Natural Features of Leivonmäki National Park
The Leivonmäki National Park is like a miniature Central Finland. Here the nature encompasses forests and mires, lakes, white-water rapids and stunning eskers.
Eskers, lakes, mires, forests - all typical features of Central Finland’s nature can be found in Leivonmäki National Park. You can familiarise yourself with all this on nature trails in the park during a single visit. The most rugged forests of the park are located in Syysniemi, at the northern tip of the area. Hietajärvenkangas around Selänpohja and the Joutsniemi area are home to old pine forests. The same chain of eskers continues south of Lake Rutajärvi as Haapasuonharju, which has a length of several kilometres. In the pine forests of Leivonmäki, you may hear the beautiful singing of mistle thrush or see as a black woodpecker is carving a nest hole for itself.
The long and narrow eskers in the area were formed during the last Ice Age as the glacier was melting. The Ice Age ended 10,000 years ago. Eskers make diverse habitats for vegetation. The conditions of the habitats vary according to the direction and steepness of slopes. The esker forests of Leivonmäki mostly consist of open, dry pine forests. Shady "suppa" holes on the slopes of the esker are marks of large blocks of ice, which got buried in the sand during the Ice Age.
On the northern border of the national park, in the central and eastern parts of Syysniemi, forests are more spruce-dominated and the mires smaller. In this forest-covered area, the nest holes carved by woodpeckers also provide homes for tits and flying squirrels.
The call of cranes in spring is a sign that snow is already melting in the Haapasuo mire. During the spring, other birds nesting at the mire, such as European Golden Plover (Pluvialis apricaria), Wood Sandpiper (Tringa glareola) and Hen Harrier (Circus cyaneus), also return from their wintering grounds.
In the summer months, the large continuous stretches of Haapasuo in the southern part of the national park is teeming with life. The middle of Haapasuo is characterised by stunted trees and its vegetation is adapted to high and fluctuating water levels. Peat moss (Sphagnum) and Hare’s Tail Cottongrass (Eriophorum vaginatum), which can be easily recognised from its fluffy white seeds in June, are the most typical species growing at the open mire.
Shrubs such as the Bog Whortleberry (Vaccinium uliginosum), Leatherleaf (Chamaedaphne calyculata) and Dwarf Birch (Betula nana), thrive in the pine-dominated mires at the edges of Haapasuo. Cloudberry (Rubus chamaemorus), Cranberry (Vaccinium oxycocos), Bilberry (Vacciunium myrtillus) and bog whortleberry are also common at the mires.
Conservation has not always been a top priority in Haapasuo. In the 1960s, ditches were built in the mire for forestry purposes. The aim was to drain the mire and to boost the growth of forest species, such as pine. Protecting original nature is the guiding principle in the management of national parks and for this reason, the ditches have been blocked and the mires restored. The changes have been quite rapid: peat moss (Sphagnum) and hare’s tail cotton grass are again growing at Haapasuo and, as in the past, you need rubber boots when walking there.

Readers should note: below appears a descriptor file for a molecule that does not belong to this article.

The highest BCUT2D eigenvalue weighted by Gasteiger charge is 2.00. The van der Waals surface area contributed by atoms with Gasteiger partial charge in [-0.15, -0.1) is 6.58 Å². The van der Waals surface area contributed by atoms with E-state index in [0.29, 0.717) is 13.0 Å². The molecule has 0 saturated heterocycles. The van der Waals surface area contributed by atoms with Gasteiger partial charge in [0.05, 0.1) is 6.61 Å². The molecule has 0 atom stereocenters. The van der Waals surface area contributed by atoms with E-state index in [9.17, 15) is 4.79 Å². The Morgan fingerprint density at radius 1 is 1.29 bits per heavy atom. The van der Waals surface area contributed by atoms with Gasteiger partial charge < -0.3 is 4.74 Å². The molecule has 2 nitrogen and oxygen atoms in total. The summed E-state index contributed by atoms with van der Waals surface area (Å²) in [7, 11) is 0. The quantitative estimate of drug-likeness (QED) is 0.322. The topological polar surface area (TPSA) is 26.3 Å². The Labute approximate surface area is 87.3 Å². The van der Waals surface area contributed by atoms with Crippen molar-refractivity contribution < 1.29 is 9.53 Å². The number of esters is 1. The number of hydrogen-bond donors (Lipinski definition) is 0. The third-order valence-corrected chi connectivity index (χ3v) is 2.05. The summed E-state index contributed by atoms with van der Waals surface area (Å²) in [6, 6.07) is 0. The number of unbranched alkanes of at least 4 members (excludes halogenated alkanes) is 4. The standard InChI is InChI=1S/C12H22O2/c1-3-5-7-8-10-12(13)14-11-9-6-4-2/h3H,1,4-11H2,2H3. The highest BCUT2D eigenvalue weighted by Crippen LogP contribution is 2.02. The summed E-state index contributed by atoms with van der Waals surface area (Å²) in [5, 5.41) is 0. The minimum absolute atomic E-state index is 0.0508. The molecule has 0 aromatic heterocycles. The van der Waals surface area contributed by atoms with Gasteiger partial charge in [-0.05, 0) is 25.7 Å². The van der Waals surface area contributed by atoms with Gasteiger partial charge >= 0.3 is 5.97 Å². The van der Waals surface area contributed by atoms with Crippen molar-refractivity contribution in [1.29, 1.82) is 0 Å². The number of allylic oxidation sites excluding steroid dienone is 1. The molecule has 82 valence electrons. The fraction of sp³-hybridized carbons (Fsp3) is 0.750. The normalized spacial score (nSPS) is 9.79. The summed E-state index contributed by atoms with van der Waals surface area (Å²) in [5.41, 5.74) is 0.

When walking on an esker during the light-filled nights of early summer, you may hear a sound resembling the whirring of a spinning wheel. The almost nonstop sound is the mating call of a nightjar (Caprimulgus europaeus). The bird is only on the move in the night and during daylight hours it rests on a tree branch or on a fallen trunk, relying on its camouflage. In the hours after sunset, nightjars hunt night butterflies and other nocturnal insects.
Nightjar does not build a nest as it lays its eggs on a shallow recess on the ground. The species prefers dry pine forests and pine forests on eskers and in rocky terrain. Nightjars nest on the Haapasuo esker in Leivonmäki every year.
Nightjar is well-adapted to changes in weather during Finnish summers. As not many insects fly in rainy and cool weather, a lack of food is a real risk, so the nightjar enters torpor where its body temperature may drop to below 10 degrees Celsius. August–September is the time for nightjars to return to the warmth of the south. They return to Leivonmäki from the African savannas in May–June.
Lake Rutajärvi (surface area 1100 hectares) divides the National Park into two parts. Lake Rutajärvi is a clear lake with very little aquatic vegetation. Water horsetails and reeds can be seen along some parts of the shoreline. The shores are varied: mires, flood marshes, rocky areas and eskers. The beaches are very rocky in some places – especially on the Syysniemi side.
Its water level has been lowered twice in the end of the 1800s, 4 metres altogether. Following the water level drop, many small islands were formed in the lake. They are important for landscape and nature conservation reasons. The rocky old shoreline can be seen, for example, along the trail going to Joutsniemi.
The nesting birds of Lake Rutajärvi include the Black-throated Diver (Gavia arctica), the Whooper Swan (Cygnus cygnus), the Common Sandpiper (Actitis hypoleucos), Great Crested Grebe (Podiceps cristatus) and Red-necked Grebe (Podiceps grisegena). The Goldeneye (Bucephala clangula) nests on small peaceful lakes.
Lake Rutajärvi and Lake Päijänne are connected by Rutajoki River with many rapids. Lake Päijänne is 45 metres lower, so at some places the rapids are steep and waterfall-like. The rapids also make the water rich in oxygen, and therefore Rutajoki River is an important breeding area for the Brown Trout (Salmo trutta lacustris), which needs oxygenous water. Rutajoki River has been cleared and a dam built in the upper course. However, the surroundings have stayed almost in their natural state.
Leivonmäki National Park
- Established 2003
- Area 31 km²
The Emblem of Leivonmäki National Park is European Nightjar